Related to all this is this letter from a comedian about suicide that's been bopping around on the Interwebs. If you haven't read it yet, oh god please do. Now. I teared up no less than 3 times reading it. If you're pressed for time, then first of all I'm flattered as hell that you're using that squished amount of time to read this. But also, I will sum up for you: an anonymous person posted a question to this comedian's tumblr, asking if he's ever had suicidal thoughts, because s/he is in a horrible dark place and it's implied that s/he is considering this option.
This comedian, Chris Gethard, stops everything he's doing to reply to this anonymous person. He writes this long-ass letter, a really earnest and open and honest letter, to a total stranger, urging him not to do it. A couple of my favorite parts:
There are other people out there like you - I’m one of them. We feel so
much love when we feel it, but the trade off is we feel pain just as
big. And love can often sting if it’s not requited, while pain only
needs you as a receptor. I get it. I know what it feels like to feel
emotions in a way that you know is much bigger than most people feel
This. SO MUCH THIS. Once upon a time, about 7 years ago now, a boy I was dating - a boy I loved - was trying his best to understand my latest depression or anxiety or anger or something, but he simply couldn't. He never could. He said to me that day in wonder, "You just seem to feel things so much more than anyone else I know. It must be exhausting being you." I told him that yes, in fact, it often is. But what I didn't tell him was that what he'd just said to me made me feel like shit. I felt like I was feeling wrong, like I was even more broken than I already knew. Not only am I this crazy mess, but now I'm not even feeling things properly? FUCK!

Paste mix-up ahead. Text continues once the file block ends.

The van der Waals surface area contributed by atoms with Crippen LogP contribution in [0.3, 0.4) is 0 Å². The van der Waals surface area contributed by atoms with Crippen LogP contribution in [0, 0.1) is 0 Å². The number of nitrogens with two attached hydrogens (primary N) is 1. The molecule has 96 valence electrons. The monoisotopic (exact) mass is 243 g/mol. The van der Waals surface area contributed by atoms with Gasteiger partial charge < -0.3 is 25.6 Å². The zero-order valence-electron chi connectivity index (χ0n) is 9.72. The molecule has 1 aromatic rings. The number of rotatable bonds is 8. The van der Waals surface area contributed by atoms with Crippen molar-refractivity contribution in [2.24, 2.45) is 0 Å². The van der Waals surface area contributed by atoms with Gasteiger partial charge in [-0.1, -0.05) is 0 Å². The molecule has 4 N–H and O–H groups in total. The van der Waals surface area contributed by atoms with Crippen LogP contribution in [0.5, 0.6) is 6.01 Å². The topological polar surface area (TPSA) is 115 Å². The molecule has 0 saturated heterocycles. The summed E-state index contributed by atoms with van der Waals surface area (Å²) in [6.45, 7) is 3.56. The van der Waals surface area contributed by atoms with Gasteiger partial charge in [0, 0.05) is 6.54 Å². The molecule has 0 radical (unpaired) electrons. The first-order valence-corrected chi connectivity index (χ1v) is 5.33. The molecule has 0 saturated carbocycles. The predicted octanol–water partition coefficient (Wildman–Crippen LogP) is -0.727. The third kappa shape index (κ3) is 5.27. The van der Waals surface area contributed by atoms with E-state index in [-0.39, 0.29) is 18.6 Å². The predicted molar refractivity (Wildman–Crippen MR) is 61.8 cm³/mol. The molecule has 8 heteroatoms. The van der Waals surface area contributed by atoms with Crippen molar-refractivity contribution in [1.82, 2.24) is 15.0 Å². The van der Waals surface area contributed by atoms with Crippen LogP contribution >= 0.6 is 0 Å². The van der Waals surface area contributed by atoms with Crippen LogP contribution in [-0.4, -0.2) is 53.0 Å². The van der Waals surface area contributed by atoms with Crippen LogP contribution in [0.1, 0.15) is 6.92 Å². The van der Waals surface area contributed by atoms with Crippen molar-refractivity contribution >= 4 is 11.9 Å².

Obviously it's been a long time since then, and over the years I've come to understand that no, I'm not feeling things wrong. I don't express my feelings very often, and maybe I don't even have them when I should sometimes, but when it happens, holy balls you guys, it's like a tidal wave, good or bad. That "rush of emotions" thing that people talk about sometimes? That is how it is ALL the time. So yeah, it's exhausting. And it often results in total despair and hopelessness. But when I'm happy, I'm mega fucking happy, and when I love, I love with every single freckle of my being and maybe a little more. I know that many of my friends - real friends, close friends - are the same way. That guy back then was an idiot who apparently knows a very limited type of person if I was feeling things differently than anyone he knew. And yes, he got the full-freckle-love treatment, and yes, it kind of blew his mind and he couldn't deal with it. Mostly because he didn't return the sentiment, despite being my second-longest relationship ever, but that's another story for another time.
In another part of the letter, Gethard talks about how he considered killing himself with a razor he'd brought to school one day, just to show the teachers who didn't care how serious he was. "But you want to know the funny part? I was 14 and didn’t really get how
anything worked in life and the razor I bought was a Bic single use
disposable face razor." Why do I like that part? Because I did that in college. COLLEGE. I scraped at my wrists sort of half-heartedly with a plastic Bic disposable razor. That part in Empire Records where Deb confesses she cut herself with "a pink plastic razor with daisies on it and a moisturizing strip" makes me laugh every time, which seems insensitive but it's not. I GET YOU, DEB.
The last part I'll mention from Gethard's letter is where he says that now, he looks back at all those dark parts of his life, and he can laugh at the ridiculous bits, like the plastic razor. "I can look back at the absolute darkest things and the only reaction I
have to them is to laugh at the funny specifics that surrounded them.
Even those bring joy." And it's true, and it's what I was trying to express with my own suicide story.
I'd never even heard of this comedian before, but now I want to give him a hug and listen to everything he's ever done, because as people go, he's currently one of the raddest I can think of in the world (alongside this football player).